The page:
Snake encoding (community puzzle)

For some reason my solution for the “Snake encoding” puzzle does not pass the “This is a mix!” validation testcase (it work on all other testcases). I checked over and over, made thousands of tests on my computer, and I don’t see what I could have missed. My solution works for inputs of size 0 to 31 (what is asked is only 1 to 20), it works with any number of encodings (what is asked is only with any strictly positive number). Any clues?

Your code doesn’t handle multibyte characters like é, £, €, …

Do you see my code?
Anyway, that can’t be the reason, given that the problem statement explicitly states that “The input text is composed of ASCII characters”…

No I can’t see your code, but I had the same failure until I changed my code to handle weird characters. The statement is clearly wrong here.

Okay, then I just abandon. I don’t know how to cleanly read UTF-8 (?) characters in pure C.

int get_mbchar_length(char lb) {
    if (( lb & 0xE0 ) == 0xC0 ) return 2;
    if (( lb & 0xF0 ) == 0xE0 ) return 3;
    if (( lb & 0xF8 ) == 0xF0 ) return 4;
    return 1;

here is the code for determining multibyte char length in UTF-8 encoding.
you should scan the string and check the length of the next character (in bytes) using this code.
then you should handle each character separately. I just stored each character in a separate string.

Many thanks, magaiti.
Actually I just don’t want to use such a function just to pass a test.
And this only solves the problem of reading, then you have to write that character back at some point.
Unless there is a clean set of functions to do this in C, I’ll just stay away of these problems.

Another solution is to use the type wchar_t instead of char. Then, you can use the formats %lc and %ls for characters and strings with printf and scanf. Don’t forget to add setlocale(LC_CTYPE, "") at the beginning of your code, and to include locale.h and wchar.h.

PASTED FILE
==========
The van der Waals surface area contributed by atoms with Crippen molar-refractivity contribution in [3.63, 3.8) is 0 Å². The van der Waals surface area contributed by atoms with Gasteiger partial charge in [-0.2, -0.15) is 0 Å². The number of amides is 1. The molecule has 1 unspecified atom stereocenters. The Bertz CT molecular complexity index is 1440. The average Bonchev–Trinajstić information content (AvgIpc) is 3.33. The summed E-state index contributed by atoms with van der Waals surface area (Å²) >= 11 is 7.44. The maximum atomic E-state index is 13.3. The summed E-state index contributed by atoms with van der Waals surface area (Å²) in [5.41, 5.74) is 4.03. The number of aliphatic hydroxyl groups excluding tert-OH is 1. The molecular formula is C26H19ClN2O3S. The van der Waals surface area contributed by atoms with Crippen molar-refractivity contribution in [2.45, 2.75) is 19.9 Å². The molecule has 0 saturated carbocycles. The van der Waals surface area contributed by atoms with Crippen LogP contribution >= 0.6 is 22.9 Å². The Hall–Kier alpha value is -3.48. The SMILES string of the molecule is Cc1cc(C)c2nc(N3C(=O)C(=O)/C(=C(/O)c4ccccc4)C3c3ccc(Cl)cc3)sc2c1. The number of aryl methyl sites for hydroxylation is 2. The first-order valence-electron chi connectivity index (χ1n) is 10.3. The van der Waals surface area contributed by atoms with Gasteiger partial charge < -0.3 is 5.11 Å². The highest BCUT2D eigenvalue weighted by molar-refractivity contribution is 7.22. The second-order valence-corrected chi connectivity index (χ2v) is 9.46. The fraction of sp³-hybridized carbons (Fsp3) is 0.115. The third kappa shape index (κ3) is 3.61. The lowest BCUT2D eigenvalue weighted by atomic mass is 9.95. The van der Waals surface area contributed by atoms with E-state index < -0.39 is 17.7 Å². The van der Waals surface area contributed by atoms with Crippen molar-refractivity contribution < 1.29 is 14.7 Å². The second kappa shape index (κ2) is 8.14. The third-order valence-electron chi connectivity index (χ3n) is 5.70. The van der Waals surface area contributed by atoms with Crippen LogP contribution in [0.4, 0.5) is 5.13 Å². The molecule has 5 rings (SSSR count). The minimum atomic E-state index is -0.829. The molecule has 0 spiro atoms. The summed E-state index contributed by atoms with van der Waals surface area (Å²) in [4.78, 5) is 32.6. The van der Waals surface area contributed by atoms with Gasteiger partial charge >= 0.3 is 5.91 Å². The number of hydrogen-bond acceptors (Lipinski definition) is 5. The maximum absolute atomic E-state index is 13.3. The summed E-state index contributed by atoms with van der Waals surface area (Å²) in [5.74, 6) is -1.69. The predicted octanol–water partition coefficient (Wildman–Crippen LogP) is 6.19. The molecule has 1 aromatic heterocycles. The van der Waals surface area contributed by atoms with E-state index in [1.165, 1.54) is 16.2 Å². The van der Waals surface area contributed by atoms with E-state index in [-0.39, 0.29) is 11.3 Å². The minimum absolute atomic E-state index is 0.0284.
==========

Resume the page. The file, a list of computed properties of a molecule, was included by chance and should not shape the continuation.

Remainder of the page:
You can write the character back as it is. just treat a single multibyte character as a sequence of several char-s, which should not be divided.

I tried to improvise with locale and wide characters, but couldn’t get it to work. I tried setlocale(), wchars, wstrings, mbctowc or whatever else. Only hand-counting the UTF-8 symbols’ length worked for me. I’ll try it again though, to see if I missed something.

One thing I can say, the name of the puzzle is unintentionally spot-on.

I too tried to improvise with locale and wide characters, and it didn’t work either. It is “well-known” that wide characters are broken and should in general not be used.

#include <locale.h>
#include <wchar.h>

setlocale(LC_CTYPE, "");

    for (int i = 0; i < N; i++)
        wchar_t buffer[1000];
        scanf("%ls", buffer);
        Square[i] = wstring(buffer);

	// ..encoding...

	for (int i = 0; i < N; i++)
        printf("%ls\n", Square[i].c_str());

actually this worked for me in c++, though it’s not the ideal solution because it uses c-style i/o.
I think I have figured it out how tu make this work with c++ i/o as well.

Again :confused: C-haters :smiley:

What do you mean, C-haters? how about I call you a C++ hater?

I mean the peeps doing these puzzles did not pay attention to C (& C++) coders, nothing more ^^ The “hater” term was pure irony.

I’m still a bit frustrated about the time I lost for useless multi-byte characters (and just in validators) though ^^ Quite vicious :stuck_out_tongue:

I personally don’t consider it a time lost. I have gained some knowledge about dealing with multibyte and wide characters, after all.

The time lost is the time spent to search why the validators don’t pass, not to code multibyte support. Btw, I deal with UTF-8 file names on a daily basis, and never had to use wchar_c for this :slight_smile:

UTF-8 is designed to be mostly transparent in most reasonable text processing. This isn’t the case here, where it’s used as a fixed-width presentation format where individual glyph’s bytecount actually matters.

This is a rather severe shortcoming in the problem statement (that doesn’t even specify UTF8 is the encoding used), but it’s probably an honest one where the submitter didn’t realize he was using out-of-ASCII characters.

This should be a mathematical problem, not a text I/O one. Please replace the unicode with ascii and introduce a test case where N is crazy vastly superior to X^2 instead.

There are languages besides English. This puzzle stumped me until I found this discussion. This article helped me:

We can change test cases if needed, do not hesitate to make us suggestions. We don’t want because to get stuck because their programming language doesn’t handle non-ASCII characters.